This story first appeared in the Oscars Nominations Preview issue of the TheWrap Oscar Magazine.
Jérémy Clapin’s animated film “I Lost My Body” tells the peculiar story of a severed hand that has a mind of its own and tries to find its way back to its former human host.
But Clapin’s film is really about loss, destiny and seeing the world through another perspective, and the last thing he wanted to do was make the image of this hand into something so scary or so quirky that it would detract from the drama of the story.
“The subject is a severed hand, but the film is not about a severed hand,” he said. “It’s about the hand missing the rest of the body. It brings a new perception of reality of how you explore character, how you can tell stories and how you see the world and experience the world in a different way. When you get involved on this kind of story, you don’t want to make ‘Addams Family.’ You want to make something new.”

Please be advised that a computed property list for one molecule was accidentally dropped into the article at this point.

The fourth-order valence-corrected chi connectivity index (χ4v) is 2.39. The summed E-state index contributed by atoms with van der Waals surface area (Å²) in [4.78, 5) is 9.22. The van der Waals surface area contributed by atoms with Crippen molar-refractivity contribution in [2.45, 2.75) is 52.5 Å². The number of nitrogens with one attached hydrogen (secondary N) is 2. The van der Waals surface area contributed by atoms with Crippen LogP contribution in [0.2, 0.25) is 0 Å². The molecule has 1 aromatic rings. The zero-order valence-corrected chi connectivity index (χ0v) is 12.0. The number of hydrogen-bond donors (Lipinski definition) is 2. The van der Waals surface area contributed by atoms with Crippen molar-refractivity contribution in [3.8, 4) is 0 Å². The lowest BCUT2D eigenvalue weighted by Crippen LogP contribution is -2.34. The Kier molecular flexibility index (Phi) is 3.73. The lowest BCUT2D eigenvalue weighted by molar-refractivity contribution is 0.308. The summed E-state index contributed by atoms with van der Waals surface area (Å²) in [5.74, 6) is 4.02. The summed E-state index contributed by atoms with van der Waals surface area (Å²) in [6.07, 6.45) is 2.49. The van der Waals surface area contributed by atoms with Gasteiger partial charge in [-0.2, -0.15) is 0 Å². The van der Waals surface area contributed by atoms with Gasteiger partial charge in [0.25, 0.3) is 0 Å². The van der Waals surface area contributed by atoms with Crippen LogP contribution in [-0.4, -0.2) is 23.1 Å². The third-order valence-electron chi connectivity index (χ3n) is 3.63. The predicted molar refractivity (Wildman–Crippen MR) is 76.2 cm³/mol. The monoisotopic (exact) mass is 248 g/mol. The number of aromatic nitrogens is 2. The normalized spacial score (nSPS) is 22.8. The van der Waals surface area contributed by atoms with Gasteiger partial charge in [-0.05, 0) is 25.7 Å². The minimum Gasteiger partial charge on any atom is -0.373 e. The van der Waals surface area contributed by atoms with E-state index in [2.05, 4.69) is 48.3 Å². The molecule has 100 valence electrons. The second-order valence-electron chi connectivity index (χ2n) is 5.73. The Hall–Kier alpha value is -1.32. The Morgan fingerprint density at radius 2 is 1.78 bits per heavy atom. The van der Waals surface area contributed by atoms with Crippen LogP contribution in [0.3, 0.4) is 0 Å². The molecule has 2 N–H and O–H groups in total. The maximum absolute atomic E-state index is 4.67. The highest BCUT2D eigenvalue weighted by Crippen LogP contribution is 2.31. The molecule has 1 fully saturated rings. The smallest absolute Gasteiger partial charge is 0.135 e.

The film frequently cuts back and forth between the severed hand’s wordless journey and the tragic backstory of the film’s human protagonist, all leading to how he ultimately comes to lose that hand in the first place. Clapin said his biggest challenge was to edit together those two separate perspectives to make it believable and realistic despite the impossible premise. He created this map of the character’s journeys to help plot the progress:
Clapin added that because the story is about a hand, he wanted something “handmade.” So to strike the right tone between this fantastical, surreal scenario and the more tragic, human parts of the story, he actually recruited live actors who embodied the characters and recorded their lines together on a studio set rather than in an audio booth.
Frames were then animated in a computer, with another animator putting hand-drawn 2-D animation over the CG.
“We had an artist drawing upon the CG, bringing life, bringing expression, bringing organic stuff and making the film more human than a computer can,” Clapin said. “And because the body is involved, you don’t project the same way, and it brings some fragility, something much closer to live action.”
Read more from the Oscar Nominations Preview of TheWrap Oscar Magazine here.